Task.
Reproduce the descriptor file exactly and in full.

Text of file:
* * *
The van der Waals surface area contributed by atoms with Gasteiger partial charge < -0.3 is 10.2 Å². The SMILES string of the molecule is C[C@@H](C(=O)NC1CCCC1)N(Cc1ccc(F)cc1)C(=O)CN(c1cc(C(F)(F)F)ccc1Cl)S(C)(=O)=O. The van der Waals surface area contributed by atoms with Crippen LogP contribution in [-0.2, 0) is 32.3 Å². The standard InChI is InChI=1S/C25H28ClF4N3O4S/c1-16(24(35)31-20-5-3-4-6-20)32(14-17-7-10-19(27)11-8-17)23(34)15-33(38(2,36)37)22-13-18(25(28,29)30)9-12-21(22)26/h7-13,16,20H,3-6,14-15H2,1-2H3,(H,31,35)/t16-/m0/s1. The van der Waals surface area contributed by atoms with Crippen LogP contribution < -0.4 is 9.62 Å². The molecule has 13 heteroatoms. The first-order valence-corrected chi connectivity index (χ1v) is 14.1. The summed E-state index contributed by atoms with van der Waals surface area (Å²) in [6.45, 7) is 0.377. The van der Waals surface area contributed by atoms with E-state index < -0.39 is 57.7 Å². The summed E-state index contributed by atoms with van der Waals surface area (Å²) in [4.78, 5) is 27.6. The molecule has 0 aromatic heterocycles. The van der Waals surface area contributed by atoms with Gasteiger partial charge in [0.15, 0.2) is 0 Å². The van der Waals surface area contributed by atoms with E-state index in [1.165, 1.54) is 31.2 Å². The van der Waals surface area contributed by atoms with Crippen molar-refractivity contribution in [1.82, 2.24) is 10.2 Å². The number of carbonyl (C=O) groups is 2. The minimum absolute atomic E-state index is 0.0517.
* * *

The van der Waals surface area contributed by atoms with Gasteiger partial charge < -0.3 is 10.2 Å². The SMILES string of the molecule is C[C@@H](C(=O)NC1CCCC1)N(Cc1ccc(F)cc1)C(=O)CN(c1cc(C(F)(F)F)ccc1Cl)S(C)(=O)=O. The van der Waals surface area contributed by atoms with Crippen LogP contribution in [-0.2, 0) is 32.3 Å². The standard InChI is InChI=1S/C25H28ClF4N3O4S/c1-16(24(35)31-20-5-3-4-6-20)32(14-17-7-10-19(27)11-8-17)23(34)15-33(38(2,36)37)22-13-18(25(28,29)30)9-12-21(22)26/h7-13,16,20H,3-6,14-15H2,1-2H3,(H,31,35)/t16-/m0/s1. The van der Waals surface area contributed by atoms with Crippen LogP contribution < -0.4 is 9.62 Å². The molecule has 13 heteroatoms. The first-order valence-corrected chi connectivity index (χ1v) is 14.1. The summed E-state index contributed by atoms with van der Waals surface area (Å²) in [6.45, 7) is 0.377. The van der Waals surface area contributed by atoms with E-state index < -0.39 is 57.7 Å². The summed E-state index contributed by atoms with van der Waals surface area (Å²) in [4.78, 5) is 27.6. The molecule has 0 aromatic heterocycles. The van der Waals surface area contributed by atoms with Gasteiger partial charge in [0.15, 0.2) is 0 Å². The van der Waals surface area contributed by atoms with E-state index in [1.165, 1.54) is 31.2 Å². The van der Waals surface area contributed by atoms with Crippen molar-refractivity contribution in [1.82, 2.24) is 10.2 Å². The number of carbonyl (C=O) groups is 2. The minimum absolute atomic E-state index is 0.0517.